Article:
Maynard van der Galien
I’m always surprised by the many large brown bags filled with leaves and twigs that rural folks and those who live in small towns and villages put out by the road.
If you have a tiny property you don’t have many options but to bag the leaves. You’re not allowed to burn them. But I see huge properties with bagged leaves at the curb.
With all the talk of recycling, I can’t understand why homeowners don’t want to go to the bother of recycling their tree leaves and make wonderful rich organic soil.
Every autumn (and spring) I grin and shake my head when I see bags and bags of leaves by the road. Consider the energy used to produce the paper bags, collect the bagged leaves with large diesel burning trucks and the manpower required to truck it away.
I have large oak and maple trees all around my cottage and there are a lot of leaves to clean up every spring. What do I do with those leaves? I blow and rake them into huge piles, then I wet them down and stuff them into large containers, load them onto my pickup truck and bring them home to my compost pile. It takes numerous trips. I’ve been doing that for 40 years. I add compost to my garden soil every year. I have real organic soil and I have never bought any commercial bagged so-called soil products.
According to studies, nearly 35 per cent of the material dumped in landfill sites is biodegradable waste. Home composting can easily divert organic waste into useful fertilizer for gardens. Some towns and cities have waste diversion. Organic waste does not go to landfill sites.
I sometimes get asked by homeowners what they can do to their garden to get better results. A woman once asked me what is the best commercial product to buy to spruce up her little vegetable garden. She said it was diffcult growing vegetables because of large trees on her property. The soil, she said, was not meant for a garden and asked what she could do to improve the quality.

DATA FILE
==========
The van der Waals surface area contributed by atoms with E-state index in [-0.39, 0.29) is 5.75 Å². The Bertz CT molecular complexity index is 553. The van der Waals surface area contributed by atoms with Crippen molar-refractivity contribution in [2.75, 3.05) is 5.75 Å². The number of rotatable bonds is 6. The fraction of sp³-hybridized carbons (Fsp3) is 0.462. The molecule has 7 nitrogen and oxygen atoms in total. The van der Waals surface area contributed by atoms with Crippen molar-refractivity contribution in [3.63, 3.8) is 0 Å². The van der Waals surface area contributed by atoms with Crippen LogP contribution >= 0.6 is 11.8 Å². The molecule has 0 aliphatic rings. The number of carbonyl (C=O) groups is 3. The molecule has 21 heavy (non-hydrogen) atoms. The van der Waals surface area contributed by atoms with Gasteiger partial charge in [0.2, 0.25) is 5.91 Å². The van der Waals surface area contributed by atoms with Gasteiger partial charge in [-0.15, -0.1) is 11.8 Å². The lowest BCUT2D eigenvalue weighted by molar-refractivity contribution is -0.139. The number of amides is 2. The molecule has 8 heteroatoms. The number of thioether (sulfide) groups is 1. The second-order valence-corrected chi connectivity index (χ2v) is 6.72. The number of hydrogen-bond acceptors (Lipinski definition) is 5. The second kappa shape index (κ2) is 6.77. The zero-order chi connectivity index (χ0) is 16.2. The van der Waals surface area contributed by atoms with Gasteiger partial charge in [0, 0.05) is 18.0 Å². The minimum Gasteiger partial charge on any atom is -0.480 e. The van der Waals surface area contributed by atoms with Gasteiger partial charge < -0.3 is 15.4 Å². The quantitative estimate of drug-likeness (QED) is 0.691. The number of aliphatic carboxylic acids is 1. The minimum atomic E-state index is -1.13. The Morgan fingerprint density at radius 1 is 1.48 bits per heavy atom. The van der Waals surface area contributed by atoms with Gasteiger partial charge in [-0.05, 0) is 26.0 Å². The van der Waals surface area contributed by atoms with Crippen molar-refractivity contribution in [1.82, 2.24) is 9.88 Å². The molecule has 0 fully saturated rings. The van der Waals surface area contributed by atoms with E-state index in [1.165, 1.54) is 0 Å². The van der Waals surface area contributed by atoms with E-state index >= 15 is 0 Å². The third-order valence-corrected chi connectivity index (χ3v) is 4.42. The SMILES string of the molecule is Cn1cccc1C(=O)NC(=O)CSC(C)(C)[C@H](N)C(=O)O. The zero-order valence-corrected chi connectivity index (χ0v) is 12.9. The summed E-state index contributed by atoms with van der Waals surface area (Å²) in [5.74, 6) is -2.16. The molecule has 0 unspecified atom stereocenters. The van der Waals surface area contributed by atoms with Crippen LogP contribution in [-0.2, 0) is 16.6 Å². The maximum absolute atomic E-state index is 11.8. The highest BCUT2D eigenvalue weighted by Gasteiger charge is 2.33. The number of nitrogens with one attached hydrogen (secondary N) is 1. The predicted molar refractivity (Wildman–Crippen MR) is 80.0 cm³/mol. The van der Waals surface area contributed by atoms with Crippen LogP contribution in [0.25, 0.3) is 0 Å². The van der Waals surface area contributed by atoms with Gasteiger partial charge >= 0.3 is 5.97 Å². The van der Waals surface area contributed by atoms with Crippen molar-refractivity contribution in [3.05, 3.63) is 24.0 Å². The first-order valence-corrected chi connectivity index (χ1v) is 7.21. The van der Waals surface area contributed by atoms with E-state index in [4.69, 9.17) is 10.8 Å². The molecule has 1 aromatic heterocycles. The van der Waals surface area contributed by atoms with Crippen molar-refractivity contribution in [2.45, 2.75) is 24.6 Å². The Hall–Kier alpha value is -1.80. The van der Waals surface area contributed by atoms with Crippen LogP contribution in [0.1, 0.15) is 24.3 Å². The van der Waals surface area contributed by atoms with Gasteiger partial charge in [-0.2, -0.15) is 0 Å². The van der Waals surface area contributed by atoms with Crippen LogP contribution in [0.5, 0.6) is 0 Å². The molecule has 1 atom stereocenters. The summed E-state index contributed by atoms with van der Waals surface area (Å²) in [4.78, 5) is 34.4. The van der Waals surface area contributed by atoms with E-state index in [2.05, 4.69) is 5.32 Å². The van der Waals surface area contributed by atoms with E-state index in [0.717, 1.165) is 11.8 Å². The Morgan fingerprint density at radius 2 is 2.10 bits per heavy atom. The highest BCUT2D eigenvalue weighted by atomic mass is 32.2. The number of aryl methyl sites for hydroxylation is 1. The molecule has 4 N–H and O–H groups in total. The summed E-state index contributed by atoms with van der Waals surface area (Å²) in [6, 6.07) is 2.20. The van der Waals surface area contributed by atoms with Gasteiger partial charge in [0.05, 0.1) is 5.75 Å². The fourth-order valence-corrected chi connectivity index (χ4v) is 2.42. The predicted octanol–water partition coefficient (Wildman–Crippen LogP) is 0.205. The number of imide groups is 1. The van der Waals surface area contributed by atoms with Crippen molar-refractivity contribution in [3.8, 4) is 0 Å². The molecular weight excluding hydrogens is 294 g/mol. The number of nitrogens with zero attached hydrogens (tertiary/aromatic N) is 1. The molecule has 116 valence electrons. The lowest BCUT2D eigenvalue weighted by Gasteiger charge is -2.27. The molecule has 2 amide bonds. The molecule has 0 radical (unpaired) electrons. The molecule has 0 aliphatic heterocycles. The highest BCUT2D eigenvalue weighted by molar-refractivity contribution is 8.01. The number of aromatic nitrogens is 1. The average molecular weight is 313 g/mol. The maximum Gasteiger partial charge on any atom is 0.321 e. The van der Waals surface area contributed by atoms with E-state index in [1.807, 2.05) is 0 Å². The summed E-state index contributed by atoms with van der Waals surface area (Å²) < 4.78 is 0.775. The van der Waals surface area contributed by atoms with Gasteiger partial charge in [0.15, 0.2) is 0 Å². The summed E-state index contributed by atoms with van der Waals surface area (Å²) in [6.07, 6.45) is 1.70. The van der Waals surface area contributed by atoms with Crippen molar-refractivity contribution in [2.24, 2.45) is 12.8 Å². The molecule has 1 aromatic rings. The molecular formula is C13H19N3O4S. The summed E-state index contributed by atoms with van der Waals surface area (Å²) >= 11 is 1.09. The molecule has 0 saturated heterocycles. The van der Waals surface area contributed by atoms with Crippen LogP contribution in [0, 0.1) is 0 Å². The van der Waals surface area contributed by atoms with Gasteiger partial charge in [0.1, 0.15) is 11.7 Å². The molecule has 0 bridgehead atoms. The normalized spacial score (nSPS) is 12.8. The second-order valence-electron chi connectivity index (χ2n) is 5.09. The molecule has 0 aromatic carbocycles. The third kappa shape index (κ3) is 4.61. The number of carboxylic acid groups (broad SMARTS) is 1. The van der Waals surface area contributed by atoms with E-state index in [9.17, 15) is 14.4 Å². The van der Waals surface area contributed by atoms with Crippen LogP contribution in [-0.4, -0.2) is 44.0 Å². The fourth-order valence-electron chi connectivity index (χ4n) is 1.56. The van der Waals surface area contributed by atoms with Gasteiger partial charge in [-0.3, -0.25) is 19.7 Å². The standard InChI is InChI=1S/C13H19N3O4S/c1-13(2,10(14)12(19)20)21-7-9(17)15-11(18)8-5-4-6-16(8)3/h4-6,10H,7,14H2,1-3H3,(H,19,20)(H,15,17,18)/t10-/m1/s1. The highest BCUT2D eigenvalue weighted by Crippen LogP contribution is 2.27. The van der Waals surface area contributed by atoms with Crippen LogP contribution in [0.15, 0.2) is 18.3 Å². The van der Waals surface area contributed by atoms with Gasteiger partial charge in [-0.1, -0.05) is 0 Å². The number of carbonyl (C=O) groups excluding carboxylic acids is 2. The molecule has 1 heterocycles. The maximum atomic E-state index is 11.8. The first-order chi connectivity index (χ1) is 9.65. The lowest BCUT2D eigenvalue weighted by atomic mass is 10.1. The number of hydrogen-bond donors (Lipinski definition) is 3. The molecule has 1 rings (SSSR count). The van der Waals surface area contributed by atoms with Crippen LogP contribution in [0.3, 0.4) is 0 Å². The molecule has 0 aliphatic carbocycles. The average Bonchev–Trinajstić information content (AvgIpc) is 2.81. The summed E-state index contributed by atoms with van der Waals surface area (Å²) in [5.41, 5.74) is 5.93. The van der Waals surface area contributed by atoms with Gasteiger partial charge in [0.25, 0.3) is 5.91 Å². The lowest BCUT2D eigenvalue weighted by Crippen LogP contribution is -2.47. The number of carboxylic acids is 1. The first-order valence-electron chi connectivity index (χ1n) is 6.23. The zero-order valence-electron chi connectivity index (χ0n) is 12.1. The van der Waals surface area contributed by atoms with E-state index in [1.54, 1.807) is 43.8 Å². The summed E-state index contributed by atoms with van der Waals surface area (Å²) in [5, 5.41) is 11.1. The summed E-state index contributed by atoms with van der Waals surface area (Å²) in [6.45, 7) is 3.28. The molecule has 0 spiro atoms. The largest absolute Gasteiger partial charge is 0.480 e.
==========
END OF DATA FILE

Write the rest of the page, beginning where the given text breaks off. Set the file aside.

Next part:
My first question was: What do you do with all the leaves that fall off your large trees?
“We rake and rake, bag them all and pay a guy with a truck to take them to the dump,” was the reply.
My answer shocked her. “Oh, no. Why do that? Why not compost the leaves and make black gold?”
I explained that most trees are deep-rooted, they absorb minerals from deep in the soil and a good portion of these minerals go into the leaves. The leaves of one large shade tree can be worth as much as $50 of plant food and humus.
Her answers also surprised me. She had no place to compost even though she has a large wooded lot. Paying someone to take the leaves to a landfill site was the best and easiest solution to the leaf problem.
My advice: You don’t need compost bins or a cement pad to make a compost pile. Make a compost pile in a corner of your property where it can get sunlight. It’s important to keep your pile together to allow it to heat up and decompose. And while the pile is “nicely cooking” you can add some of your normal compost pile trimmings to it. Coffee grounds, which are high in nitrogen, fruit peels and scraps and grass clippings make your finished compost even better.
Shred fallen leaves into a fine chopped mix with a lawn mower. The finer you shred the leaves, the better. It greatly reduces the bulk. Whole leaves won’t compost quickly if left alone on the ground – and especially in piles where they can bind together and become a soggy matted mess.
I had to frown when she asked if they could put their dog poo in the compost pile if they decided to make one. I stated emphatically: “No, No, No. You can put in dry cow dung, sheep, poultry, horse droppings in a compost pile but do NOT add meats or dog and cat poo.” Imagine, thinking a compost pile might be an ideal place to hide doggy poo. Yuck!
Maynard van der Galien is a Renfrew-area farmer and an agricultural columnist. His garden potatoes don’t turn black after boiling them like store potatoes do.
Zalige Kerst en Gelukkig Niewjaar! (Merry Christmas and Happy New Year!)